In 2012 after a decade of work, the University of Pittsburgh Center on Race and Social Problems (CRSP) held a 10-year celebration. The center has dedicated itself to social justice issues through its race-related research, speaker series, summer institutes, and scholarship. CRSP focuses on a variety of subjects, including health, economic and educational disparities, racial segregation, and criminal justice.
On June 7, 2012, there was a gathering at Alumni Hall that featured a keynote address by NAACP President and CEO Benjamin Jealous. More than 500 people attended the event, at which they enjoyed a video presentation including interviews with School of Social Work Dean and CRSP Director Larry E. Davis, Pitt Chancellor Mark A. Nordenberg, current Provost Patricia E. Beeson, former Provost James Maher, and CRSP Associate Director Ralph Bangs, among others. The video explored the history of the center and highlighted some of its accomplishments over the past decade:
• hosting the 2010 national Race in America conference
• publishing a first-of-its-kind academic journal, Race and Social Problems
• hosting the conference 50 Years after Brown: New Solutions for Segregation and Academic Underachievement
• evaluating the Allegheny County Jail Collaborative
• developing race-related study abroad graduate courses in Cuba; Paris, France; and London, England
• offering summer institutes to local stakeholders that address real-world solutions to racial and social problems
• hosting free and open fall and spring lecture series that bring in experts from across the country
In addition to highlighting the work of the center, Davis addressed the continuing struggle for racial equality in the United States. “As America becomes more diverse, I wholeheartedly believe [that] we can become a stronger nation,” Davis said, “but only if we address the racial inequity that pervades our society.” Nordenberg spoke about the many accomplishments of the University of Pittsburgh before introducing Jealous, whose speech, “Trayvon Martin: Racial Profiling and the Urgent Need to Heal America,” covered a number of historical cases of racial profiling gone amiss. He used examples such as the cases of the Washington, D.C., sniper, a Black man who was routinely ignored by police because of a profile that assumed the shooter was “probably White,” and Lynette “Squeaky Fromme,” the woman who nearly assassinated then President Gerald Ford, and who was ignored by U.S. Secret Service agents for one reason: being female. Jealous pointed to the recent controversy surrounding the New York Police Department’s “stop and frisk” policy, which allows a police officer to stop any person without making an arrest based on a reasonable suspicion that the person has committed or is about to commit a crime. Jealous noted that in 1999, 80,000 people were stopped and frisked by NYPD officers. However, in 2011, statistics show that police stopped a record-setting 684,330 people on the streets, 87 percent of whom were Black or Latino; about half were frisked, and almost 90 percent weren’t arrested. And although New York City Mayor Michael Bloomberg has insisted that the practice has lowered crime rates, Jealous vigorously challenged that portrayal. “Los Angeles’ crime rate has decreased by 69 percent without this program. New Orleans lowered its crime rate 56 percent without this program,” Jealous said. “If truth be told, we are now at the lowest level of crime in this country since the Eisenhower administration.” “We’ve got to stop profiling,” Jealous concluded. “We’ll wake up one day and the president of the United States, the attorney general, the mayor, the sheriff, [and] the FBI will just stop it and say, ‘From here on out, we’ll focus on behavior.’ To get to that point, first we have to document the problem. In the last 10 years, there has been a decade of silence. Congress has had no hearing on profiling since before 9/11. Maybe if we stop doing it, there also will be better relations between citizens and police.”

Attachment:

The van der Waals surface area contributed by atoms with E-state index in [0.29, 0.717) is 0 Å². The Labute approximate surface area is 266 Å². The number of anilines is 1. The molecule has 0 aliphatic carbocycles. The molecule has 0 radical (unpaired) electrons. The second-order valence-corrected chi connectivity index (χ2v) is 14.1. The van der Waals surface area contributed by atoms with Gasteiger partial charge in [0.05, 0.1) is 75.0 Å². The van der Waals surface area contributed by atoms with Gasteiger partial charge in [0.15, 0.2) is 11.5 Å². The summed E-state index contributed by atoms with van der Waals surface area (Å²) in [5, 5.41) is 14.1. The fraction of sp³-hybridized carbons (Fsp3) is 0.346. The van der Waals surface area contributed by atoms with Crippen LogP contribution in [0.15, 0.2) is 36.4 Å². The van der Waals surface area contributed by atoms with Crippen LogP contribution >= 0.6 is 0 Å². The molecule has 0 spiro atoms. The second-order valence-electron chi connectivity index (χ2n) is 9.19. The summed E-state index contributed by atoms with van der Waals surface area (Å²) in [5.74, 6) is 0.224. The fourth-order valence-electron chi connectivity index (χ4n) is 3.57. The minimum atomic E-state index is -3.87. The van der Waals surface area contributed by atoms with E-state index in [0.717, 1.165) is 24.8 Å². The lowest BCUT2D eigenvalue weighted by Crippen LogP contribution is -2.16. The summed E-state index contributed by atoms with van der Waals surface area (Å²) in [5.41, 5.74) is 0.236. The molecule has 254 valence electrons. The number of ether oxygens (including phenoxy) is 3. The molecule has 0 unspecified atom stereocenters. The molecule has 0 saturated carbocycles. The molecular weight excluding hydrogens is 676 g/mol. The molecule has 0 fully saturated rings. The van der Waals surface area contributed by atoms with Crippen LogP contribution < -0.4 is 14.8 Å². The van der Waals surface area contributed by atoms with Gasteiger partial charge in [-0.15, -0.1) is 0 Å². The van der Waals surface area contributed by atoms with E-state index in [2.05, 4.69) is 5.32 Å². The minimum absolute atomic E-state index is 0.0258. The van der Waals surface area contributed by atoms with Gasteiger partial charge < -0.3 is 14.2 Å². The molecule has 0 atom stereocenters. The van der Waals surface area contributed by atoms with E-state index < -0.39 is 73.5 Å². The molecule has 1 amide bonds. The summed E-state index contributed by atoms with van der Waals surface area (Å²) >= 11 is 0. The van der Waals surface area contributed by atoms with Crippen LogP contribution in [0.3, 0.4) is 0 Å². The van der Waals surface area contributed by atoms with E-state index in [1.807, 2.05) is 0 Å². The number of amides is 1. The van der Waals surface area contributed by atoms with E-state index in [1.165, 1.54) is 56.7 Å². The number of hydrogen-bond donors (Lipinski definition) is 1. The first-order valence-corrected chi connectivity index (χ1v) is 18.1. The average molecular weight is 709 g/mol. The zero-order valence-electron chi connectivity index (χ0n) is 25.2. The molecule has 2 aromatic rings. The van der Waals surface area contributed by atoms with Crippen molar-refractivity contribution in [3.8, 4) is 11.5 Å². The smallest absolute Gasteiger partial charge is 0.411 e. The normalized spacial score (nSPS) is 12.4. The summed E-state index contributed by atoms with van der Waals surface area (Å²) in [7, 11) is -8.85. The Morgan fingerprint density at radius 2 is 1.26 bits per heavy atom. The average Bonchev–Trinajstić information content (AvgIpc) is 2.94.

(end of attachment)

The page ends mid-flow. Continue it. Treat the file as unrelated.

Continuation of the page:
Following the program, a reception was held in Alumni Hall. Guests included members of the University’s administration and faculty, members of the foundation community, civil rights advocates, and leaders of both the public and private sectors. As was noted in the program by Nordenberg, the school was honored to have present Cecelia Epperson, wife of the late David Epperson, former dean of the School of Social Work.